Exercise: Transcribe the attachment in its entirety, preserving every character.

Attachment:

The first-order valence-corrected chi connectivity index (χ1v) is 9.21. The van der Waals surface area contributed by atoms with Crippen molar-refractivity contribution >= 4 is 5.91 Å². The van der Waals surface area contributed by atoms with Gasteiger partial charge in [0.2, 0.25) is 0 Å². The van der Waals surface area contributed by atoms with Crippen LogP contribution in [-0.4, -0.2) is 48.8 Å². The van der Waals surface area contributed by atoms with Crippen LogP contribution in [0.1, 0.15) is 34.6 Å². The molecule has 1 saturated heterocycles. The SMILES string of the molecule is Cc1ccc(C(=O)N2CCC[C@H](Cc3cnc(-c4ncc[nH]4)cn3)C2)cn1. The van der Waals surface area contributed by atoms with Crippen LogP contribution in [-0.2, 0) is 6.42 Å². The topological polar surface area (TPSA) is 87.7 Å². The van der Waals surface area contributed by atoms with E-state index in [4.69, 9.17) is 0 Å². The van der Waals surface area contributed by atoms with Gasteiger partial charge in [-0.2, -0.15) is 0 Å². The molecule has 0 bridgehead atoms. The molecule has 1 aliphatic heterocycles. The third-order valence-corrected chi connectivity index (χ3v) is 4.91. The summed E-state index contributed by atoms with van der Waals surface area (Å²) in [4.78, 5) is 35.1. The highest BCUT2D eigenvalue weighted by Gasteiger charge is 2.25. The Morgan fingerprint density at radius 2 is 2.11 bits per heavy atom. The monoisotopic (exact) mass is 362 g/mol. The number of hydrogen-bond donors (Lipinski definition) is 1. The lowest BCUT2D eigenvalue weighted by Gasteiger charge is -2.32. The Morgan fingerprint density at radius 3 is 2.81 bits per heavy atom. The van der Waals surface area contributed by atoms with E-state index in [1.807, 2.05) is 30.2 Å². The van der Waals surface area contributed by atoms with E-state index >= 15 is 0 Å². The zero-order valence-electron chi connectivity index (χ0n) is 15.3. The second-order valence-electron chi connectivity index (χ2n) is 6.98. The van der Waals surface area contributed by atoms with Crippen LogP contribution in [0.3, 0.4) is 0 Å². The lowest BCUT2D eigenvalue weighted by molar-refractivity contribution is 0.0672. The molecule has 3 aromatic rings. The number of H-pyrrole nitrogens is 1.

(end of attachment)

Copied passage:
The first-order valence-corrected chi connectivity index (χ1v) is 9.21. The van der Waals surface area contributed by atoms with Crippen molar-refractivity contribution >= 4 is 5.91 Å². The van der Waals surface area contributed by atoms with Gasteiger partial charge in [0.2, 0.25) is 0 Å². The van der Waals surface area contributed by atoms with Crippen LogP contribution in [-0.4, -0.2) is 48.8 Å². The van der Waals surface area contributed by atoms with Crippen LogP contribution in [0.1, 0.15) is 34.6 Å². The molecule has 1 saturated heterocycles. The SMILES string of the molecule is Cc1ccc(C(=O)N2CCC[C@H](Cc3cnc(-c4ncc[nH]4)cn3)C2)cn1. The van der Waals surface area contributed by atoms with Crippen LogP contribution in [-0.2, 0) is 6.42 Å². The topological polar surface area (TPSA) is 87.7 Å². The van der Waals surface area contributed by atoms with E-state index in [4.69, 9.17) is 0 Å². The van der Waals surface area contributed by atoms with Gasteiger partial charge in [-0.2, -0.15) is 0 Å². The molecule has 0 bridgehead atoms. The molecule has 1 aliphatic heterocycles. The third-order valence-corrected chi connectivity index (χ3v) is 4.91. The summed E-state index contributed by atoms with van der Waals surface area (Å²) in [4.78, 5) is 35.1. The highest BCUT2D eigenvalue weighted by Gasteiger charge is 2.25. The Morgan fingerprint density at radius 2 is 2.11 bits per heavy atom. The monoisotopic (exact) mass is 362 g/mol. The number of hydrogen-bond donors (Lipinski definition) is 1. The lowest BCUT2D eigenvalue weighted by Gasteiger charge is -2.32. The Morgan fingerprint density at radius 3 is 2.81 bits per heavy atom. The van der Waals surface area contributed by atoms with E-state index in [1.807, 2.05) is 30.2 Å². The van der Waals surface area contributed by atoms with E-state index >= 15 is 0 Å². The zero-order valence-electron chi connectivity index (χ0n) is 15.3. The second-order valence-electron chi connectivity index (χ2n) is 6.98. The van der Waals surface area contributed by atoms with Crippen LogP contribution in [0.3, 0.4) is 0 Å². The lowest BCUT2D eigenvalue weighted by molar-refractivity contribution is 0.0672. The molecule has 3 aromatic rings. The number of H-pyrrole nitrogens is 1.